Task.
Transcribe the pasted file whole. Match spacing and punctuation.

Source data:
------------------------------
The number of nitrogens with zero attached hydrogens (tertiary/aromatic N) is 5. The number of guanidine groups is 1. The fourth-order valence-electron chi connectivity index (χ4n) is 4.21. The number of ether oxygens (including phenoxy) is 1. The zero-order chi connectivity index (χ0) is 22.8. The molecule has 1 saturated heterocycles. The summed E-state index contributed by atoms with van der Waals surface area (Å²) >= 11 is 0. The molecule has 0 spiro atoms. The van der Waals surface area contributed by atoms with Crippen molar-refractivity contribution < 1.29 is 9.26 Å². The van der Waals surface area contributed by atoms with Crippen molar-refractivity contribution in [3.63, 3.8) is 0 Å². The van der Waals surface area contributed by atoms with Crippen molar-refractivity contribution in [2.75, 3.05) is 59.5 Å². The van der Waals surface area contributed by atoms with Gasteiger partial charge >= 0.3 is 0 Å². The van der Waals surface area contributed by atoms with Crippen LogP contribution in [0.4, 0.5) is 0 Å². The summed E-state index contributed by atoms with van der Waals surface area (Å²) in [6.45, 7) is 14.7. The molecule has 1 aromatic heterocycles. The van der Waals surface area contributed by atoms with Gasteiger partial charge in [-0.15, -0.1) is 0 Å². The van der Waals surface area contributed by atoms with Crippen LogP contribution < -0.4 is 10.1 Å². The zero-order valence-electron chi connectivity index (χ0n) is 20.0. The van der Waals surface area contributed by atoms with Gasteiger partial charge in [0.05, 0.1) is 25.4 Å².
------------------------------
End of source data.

The number of nitrogens with zero attached hydrogens (tertiary/aromatic N) is 5. The number of guanidine groups is 1. The fourth-order valence-electron chi connectivity index (χ4n) is 4.21. The number of ether oxygens (including phenoxy) is 1. The zero-order chi connectivity index (χ0) is 22.8. The molecule has 1 saturated heterocycles. The summed E-state index contributed by atoms with van der Waals surface area (Å²) >= 11 is 0. The molecule has 0 spiro atoms. The van der Waals surface area contributed by atoms with Crippen molar-refractivity contribution < 1.29 is 9.26 Å². The van der Waals surface area contributed by atoms with Crippen molar-refractivity contribution in [3.63, 3.8) is 0 Å². The van der Waals surface area contributed by atoms with Crippen molar-refractivity contribution in [2.75, 3.05) is 59.5 Å². The van der Waals surface area contributed by atoms with Gasteiger partial charge >= 0.3 is 0 Å². The van der Waals surface area contributed by atoms with Crippen LogP contribution in [0.4, 0.5) is 0 Å². The summed E-state index contributed by atoms with van der Waals surface area (Å²) in [6.45, 7) is 14.7. The molecule has 1 aromatic heterocycles. The van der Waals surface area contributed by atoms with Gasteiger partial charge in [-0.15, -0.1) is 0 Å². The van der Waals surface area contributed by atoms with Crippen LogP contribution < -0.4 is 10.1 Å². The zero-order valence-electron chi connectivity index (χ0n) is 20.0. The van der Waals surface area contributed by atoms with Gasteiger partial charge in [0.05, 0.1) is 25.4 Å².